[26] Benjamin Fabian, Tatiana Ermakova, and Philipp Junghanns. Collaborative and secure sharing of healthcare data in multi-clouds. Information Systems, 48:132–150, March 2015.

[27] Amos Fiat and Adi Shamir. How to prove yourself: Practical solutions to identification and signature problems. In Conference on the Theory and Application of Cryptographic Techniques, pages 186–194. Springer, 1986.

[28] Chang Liu, Xiao Shaun Wang, K. Nayak, Yan Huang, and E. Shi. ObliVM: A Programming Framework for Secure Computation. In 2015 IEEE Symposium on Security and Privacy (SP), pages 359–376, May 2015.

[29] F. Liu, Y. Yarom, Q. Ge, G. Heiser, and R. B. Lee. Last-Level Cache Side-Channel Attacks are Practical. In 2015 IEEE Symposium on Security and Privacy, pages 605–622, May 2015.

[30] Xuefeng Liu, Yuqing Zhang, Boyang Wang, and Jingbo Yan. Mona: secure multi-owner data sharing for dynamic groups in the cloud. IEEE Transactions on Parallel and Distributed Systems, 24(6):1182–1191, 2013.

[31] N. Mohammed, D. Alhadidi, BCM. Fung, and M. Debbabi. Secure two-party differentially private data release for vertically partitioned data. In IEEE Trans Dependable Secur Comput 11, pages 59–71, 2014.

[32] A. Narayan and A. Haeberlen. Djoin: Differentially private join queries over distributed databases. In Proceedings of the 10th USENIX Conference on Operating Systems Design and Implementation, OSDI’12, pages 149–162, 2012.

[33] K. Nayak, X. S. Wang, S. Ioannidis, U. Weinsberg, N. Taft, and E. Shi. GraphSC: Parallel Secure Computation Made Easy. In 2015 IEEE Symposium on Security and Privacy (SP), pages 377–394, May 2015.

[34] C Andrew Neff. Verifiable mixing (shuffling) of ElGamal pairs (2004).

[35] C Andrew Neff. A verifiable secret shuffle and its application to e-voting. In Proceedings ACM-CCS 2001, pages 116–125, 2001.

[36] Wee Siong Ng, Beng Chin Ooi, Kian-Lee Tan, and Aoying Zhou. PeerDB: A P2P-based system for distributed data sharing. In Data Engineering, 2003. Proceedings. 19th International Conference on, pages 633–644. IEEE, 2003.

[37] Olga Ohrimenko, Manuel Costa, Cédric Fournet, Christos Gkantsidis, Markulf Kohlweiss, and Divya Sharma. Observing and Preventing Leakage in MapReduce. In Proceedings of the 22Nd ACM SIGSAC Conference on Computer and Communications Security, pages 1570–1581, 2015.

[38] Olga Ohrimenko, Felix Schuster, Cédric Fournet, Aastha Mehta, Sebastian Nowozin, Kapil Vaswani, and Manuel Costa. Oblivious multi-party machine learning on trusted processors. In 25th USENIX Security Symposium (USENIX Security 16), 2016.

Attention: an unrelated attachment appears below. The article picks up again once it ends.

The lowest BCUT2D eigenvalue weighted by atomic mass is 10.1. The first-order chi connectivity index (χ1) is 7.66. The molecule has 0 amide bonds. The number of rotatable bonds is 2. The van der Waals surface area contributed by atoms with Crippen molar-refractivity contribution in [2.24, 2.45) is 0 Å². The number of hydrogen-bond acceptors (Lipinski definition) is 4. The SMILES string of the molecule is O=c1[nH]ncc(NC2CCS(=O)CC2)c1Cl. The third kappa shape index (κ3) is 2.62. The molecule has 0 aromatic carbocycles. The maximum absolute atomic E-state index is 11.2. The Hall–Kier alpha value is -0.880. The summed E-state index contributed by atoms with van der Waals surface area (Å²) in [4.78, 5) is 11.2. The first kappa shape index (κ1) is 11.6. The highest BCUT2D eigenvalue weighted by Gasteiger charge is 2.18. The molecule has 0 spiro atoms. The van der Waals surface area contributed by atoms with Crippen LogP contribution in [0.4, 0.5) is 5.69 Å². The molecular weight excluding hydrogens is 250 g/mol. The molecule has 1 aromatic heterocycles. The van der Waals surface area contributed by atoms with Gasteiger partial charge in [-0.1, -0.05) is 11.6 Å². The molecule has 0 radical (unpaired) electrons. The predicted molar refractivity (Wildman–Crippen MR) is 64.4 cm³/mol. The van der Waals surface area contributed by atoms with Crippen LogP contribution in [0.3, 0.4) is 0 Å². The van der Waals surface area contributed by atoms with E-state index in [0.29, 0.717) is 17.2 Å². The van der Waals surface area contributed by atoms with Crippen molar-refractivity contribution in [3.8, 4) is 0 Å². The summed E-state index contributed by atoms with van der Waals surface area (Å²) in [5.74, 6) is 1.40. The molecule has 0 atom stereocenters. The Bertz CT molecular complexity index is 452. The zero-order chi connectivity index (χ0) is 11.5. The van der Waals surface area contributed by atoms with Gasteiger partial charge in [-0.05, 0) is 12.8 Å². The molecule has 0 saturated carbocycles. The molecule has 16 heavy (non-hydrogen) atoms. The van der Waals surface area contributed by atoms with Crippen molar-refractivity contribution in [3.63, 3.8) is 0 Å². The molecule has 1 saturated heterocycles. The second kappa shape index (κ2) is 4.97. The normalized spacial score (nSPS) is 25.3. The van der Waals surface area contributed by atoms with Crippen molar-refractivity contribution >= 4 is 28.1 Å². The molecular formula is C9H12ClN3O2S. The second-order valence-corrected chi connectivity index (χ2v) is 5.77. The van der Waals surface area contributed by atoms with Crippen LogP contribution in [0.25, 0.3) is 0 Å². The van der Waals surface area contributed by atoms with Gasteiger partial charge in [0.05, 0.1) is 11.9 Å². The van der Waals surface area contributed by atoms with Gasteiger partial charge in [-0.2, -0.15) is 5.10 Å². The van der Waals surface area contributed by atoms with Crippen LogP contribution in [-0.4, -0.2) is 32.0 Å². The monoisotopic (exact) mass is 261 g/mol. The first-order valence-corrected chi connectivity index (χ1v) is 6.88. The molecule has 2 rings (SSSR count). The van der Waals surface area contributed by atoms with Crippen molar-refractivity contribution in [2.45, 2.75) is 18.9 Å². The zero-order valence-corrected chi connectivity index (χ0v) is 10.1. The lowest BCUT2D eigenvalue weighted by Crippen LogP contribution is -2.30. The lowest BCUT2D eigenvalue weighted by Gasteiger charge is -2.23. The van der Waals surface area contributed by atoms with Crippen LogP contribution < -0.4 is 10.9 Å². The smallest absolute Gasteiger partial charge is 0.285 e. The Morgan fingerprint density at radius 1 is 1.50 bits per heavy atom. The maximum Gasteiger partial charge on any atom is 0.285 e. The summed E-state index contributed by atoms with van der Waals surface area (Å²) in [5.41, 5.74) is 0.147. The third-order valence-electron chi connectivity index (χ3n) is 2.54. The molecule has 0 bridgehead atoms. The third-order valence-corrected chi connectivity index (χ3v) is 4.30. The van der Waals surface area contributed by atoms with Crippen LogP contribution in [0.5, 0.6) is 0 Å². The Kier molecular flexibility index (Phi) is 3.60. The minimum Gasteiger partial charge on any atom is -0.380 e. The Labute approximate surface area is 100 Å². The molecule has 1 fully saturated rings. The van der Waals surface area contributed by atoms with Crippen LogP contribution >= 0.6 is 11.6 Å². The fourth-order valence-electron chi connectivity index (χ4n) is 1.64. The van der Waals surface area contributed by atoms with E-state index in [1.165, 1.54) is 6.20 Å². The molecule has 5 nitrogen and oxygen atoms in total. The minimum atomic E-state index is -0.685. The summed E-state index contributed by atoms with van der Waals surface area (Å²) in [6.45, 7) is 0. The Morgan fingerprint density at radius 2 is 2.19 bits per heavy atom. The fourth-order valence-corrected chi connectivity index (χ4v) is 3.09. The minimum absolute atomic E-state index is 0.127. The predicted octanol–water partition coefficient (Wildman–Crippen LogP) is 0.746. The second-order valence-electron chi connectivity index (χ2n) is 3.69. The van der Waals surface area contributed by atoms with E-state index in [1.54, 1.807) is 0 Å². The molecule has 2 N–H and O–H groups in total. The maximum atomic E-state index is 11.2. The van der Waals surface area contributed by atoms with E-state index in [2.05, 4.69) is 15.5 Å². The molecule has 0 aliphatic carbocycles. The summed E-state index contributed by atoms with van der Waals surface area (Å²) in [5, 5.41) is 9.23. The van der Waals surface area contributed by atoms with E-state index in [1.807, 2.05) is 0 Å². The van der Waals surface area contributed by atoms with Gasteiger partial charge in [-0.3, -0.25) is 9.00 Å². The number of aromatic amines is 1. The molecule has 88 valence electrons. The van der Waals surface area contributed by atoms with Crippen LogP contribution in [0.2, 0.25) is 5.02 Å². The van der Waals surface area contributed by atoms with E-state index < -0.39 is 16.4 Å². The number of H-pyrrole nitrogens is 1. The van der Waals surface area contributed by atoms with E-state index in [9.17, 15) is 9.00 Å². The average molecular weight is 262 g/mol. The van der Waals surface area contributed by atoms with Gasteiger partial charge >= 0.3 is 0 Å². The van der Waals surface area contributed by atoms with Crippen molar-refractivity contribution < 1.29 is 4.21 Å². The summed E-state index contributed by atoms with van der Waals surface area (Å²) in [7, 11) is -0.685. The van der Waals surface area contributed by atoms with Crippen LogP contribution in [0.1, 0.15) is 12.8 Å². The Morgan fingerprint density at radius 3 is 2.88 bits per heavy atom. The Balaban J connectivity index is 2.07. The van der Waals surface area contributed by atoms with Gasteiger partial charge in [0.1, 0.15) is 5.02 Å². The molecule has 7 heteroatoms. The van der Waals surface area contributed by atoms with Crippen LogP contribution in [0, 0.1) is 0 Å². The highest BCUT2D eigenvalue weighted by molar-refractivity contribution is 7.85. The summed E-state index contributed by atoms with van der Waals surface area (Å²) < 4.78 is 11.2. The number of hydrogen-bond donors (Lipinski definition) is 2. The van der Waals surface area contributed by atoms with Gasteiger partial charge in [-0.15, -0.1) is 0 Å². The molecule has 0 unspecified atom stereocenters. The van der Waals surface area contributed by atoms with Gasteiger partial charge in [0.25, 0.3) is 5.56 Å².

[39] Raluca Ada Popa, Catherine Redfield, Nickolai Zeldovich, and Hari Balakrishnan. CryptDB: protecting confidentiality with encrypted query processing. In Proceedings of the Twenty-Third ACM Symposium on Operating Systems Principles, pages 85–100. ACM, 2011.

[40] A. Rastogi, M. A. Hammer, and M. Hicks. Wysteria: A Programming Language for Generic, Mixed-Mode Multiparty Computations. In 2014 IEEE Symposium on Security and Privacy, pages 655–670, May 2014.

[41] F. Schuster, M. Costa, C. Fournet, C. Gkantsidis, M. Peinado, G. Mainar-Ruiz, and M. Russinovich. VC3: Trustworthy Data Analytics in the Cloud Using SGX. In 2015 IEEE Symposium on Security and Privacy, pages 38–54, May 2015.

[42] E. M. Songhori, S. U. Hussain, A. R. Sadeghi, T. Schneider, and F. Koushanfar. TinyGarble: Highly Compressed and Scalable Sequential Garbled Circuits. In 2015 IEEE Symposium on Security and Privacy, pages 411–428, May 2015.

[43] L Sweeney. k-anonymity: A Model for Protecting Privacy. International Journal on Uncertainty, Fuzziness and Knowledge-based Systems, 10(5):557–570, 2002.

[44] Ewa Syta, Iulia Tamas, Dylan Visher, David Isaac Wolinsky, Philipp Jovanovic, Linus Gasser, Nicolas Gailly, Ismail Khoffi, and Bryan Ford. Keeping Authorities” Honest or Bust” with Decentralized Witness Cosigning. arXiv preprint arXiv:1503.08768, 2015.

[45] U.S. Department of Health and Human Services. Breach portal: Notice to the secretary of hhs breach of unsecured protected health information. https://ocrportal.hhs.gov/ocr/breach/breach_report.jsf. Last Accessed: September 27, 2017.

[46] David I Wolinsky, Henry Corrigan-Gibbs, Bryan Ford, and Aaron Johnson. Scalable anonymous group communication in the anytrust model. In 5th European Workshop on System Security, 2012.

[47] Yuanzhong Xu, Weidong Cui, and Marcus Peinado. Controlled-Channel Attacks: Deterministic Side Channels for Untrusted Operating Systems. In Proceedings of the 2015 IEEE Symposium on Security and Privacy, pages 640–656, 2015.

[48] Min Yang and Yuanyuan Yang. An efficient hybrid peer-to-peer system for distributed data sharing. IEEE Transactions on computers, 59(9):1158–1171, 2010.

[49] Mahdi Zamani, Mahnush Movahedi, and Jared Saia. Millions of millionaires: Multiparty computation in large networks. IACR Cryptology ePrint Archive, 2014:149, 2014.

[50] Ning Zhang, Ming Li, and Wenjing Lou. Distributed data mining with differential privacy. In 2011 IEEE International Conference on Communications (ICC), pages 1–5. IEEE, 2011.

Journal Information

Cited By


All Time Past Year Past 30 Days
Abstract Views 0 0 0
Full Text Views 281 281 47
PDF Downloads 187 187 43